Thursday, December 29, 2011

Review: Attached: The New Science of Adult Attachment

I love books that apply science to daily affairs, and Attached promised to take scientific research and apply it to romantic relationships. If it pans out, you can use this to predict how you would act with someone else with respect to romance, as well as whether you're built for loving relationships, so it's a real promising book.

The book essentially divides people into three attachment types: Anxious, Avoidant, and Secure. Apparently, this categorization came out of child attachment studies, where babies essentially display the same type of behavior. Anxious types are your typical "needy" daters. They fight to keep themselves from calling their dates or romantic partners too often, and are wont to interpret every bit of thoughtless behavior as loss of the partner. Avoidants are the non-committers: you know, the type who won't bring you to see their friends and family, or who won't commit. Secure types (whom the authors say compose of 50% of people) are the buffers who've learned not to over-react to bad behavior and place their partners first in a relationship.

One of the interesting things the authors say is that the most common relationship problem is between the Anxious and the Avoidants. Basically, the two feed each other and push buttons in each other in ways that leaves Anxious people addicted to the drama of the relationship and thereby prolonging the pain. Another thing they say is that when you're out dating, you're actually more likely to meet Anxious or Avoidants despite them being only 50% of the population, because the Secure types typically don't stay on the market very long.

A lot of the book then spends time visiting case study after case study of the relationship types, breaking down arguments, and explaining what the Secure response to each potentially explosive situation is, and how the insecure response typically backfires. This is good stuff and I wish I had it when I was a teenager. It also tells you what you already know: "That being direct and honest is always the best policy, if you want to find a partner that suits you, but to stay in a relationship, what you need to do is to trust your partner and always assume the best outcome." They also explore potential dysfunction even for secures in a relationship, and explains why many such people would stay in relationships far too long for their own good.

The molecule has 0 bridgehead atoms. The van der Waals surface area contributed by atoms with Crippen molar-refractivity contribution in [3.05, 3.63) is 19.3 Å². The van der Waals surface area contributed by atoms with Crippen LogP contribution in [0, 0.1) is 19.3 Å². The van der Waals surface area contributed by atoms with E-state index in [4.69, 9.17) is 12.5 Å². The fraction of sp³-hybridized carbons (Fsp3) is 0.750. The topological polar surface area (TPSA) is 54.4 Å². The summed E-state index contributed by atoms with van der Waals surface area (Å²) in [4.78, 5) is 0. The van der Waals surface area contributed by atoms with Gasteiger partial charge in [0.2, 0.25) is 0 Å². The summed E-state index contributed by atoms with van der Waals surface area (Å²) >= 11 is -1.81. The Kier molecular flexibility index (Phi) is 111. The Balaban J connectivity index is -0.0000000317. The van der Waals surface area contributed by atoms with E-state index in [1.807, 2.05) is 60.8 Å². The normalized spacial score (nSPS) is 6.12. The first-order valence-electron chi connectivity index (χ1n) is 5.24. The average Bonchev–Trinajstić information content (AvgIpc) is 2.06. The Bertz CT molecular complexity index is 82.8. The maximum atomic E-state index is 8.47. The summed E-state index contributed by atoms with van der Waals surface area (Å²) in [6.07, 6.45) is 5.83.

Where this book fails for me is that there's no explanation at all as to how people become Anxious, Secure, or Avoidant. There's a discussion of dead-ends in the research. For instance, they explored whether Secure babies became Secure adults, and there's apparently no correlation whatsoever. This is bad news, because it means we don't know how to turn someone who's Avoidant into being someone secure. In fact, the authors come right out and just say, "If you're Anxious, avoid that Avoidant types and go for someone Secure. Here's how to recognize one, and for heavens sake, that excitement you feel for the Avoidant types is an addiction you need to get over." There's also no studies as to whether a Secure can become an Avoidant, or whether transmutation between types is common.

The book's a very quick read (it looks thick, but half the pages are essentially references to the scientific literature), and easily picked up at the library, so I'd say you should just read it because the case studies are entertaining, even if you don't normally read romance novels. I'm not sure it isn't an over-simplification, and clearly the science isn't anywhere near what we see in Thinking Fast and Slow, but I can definitely recommend it.
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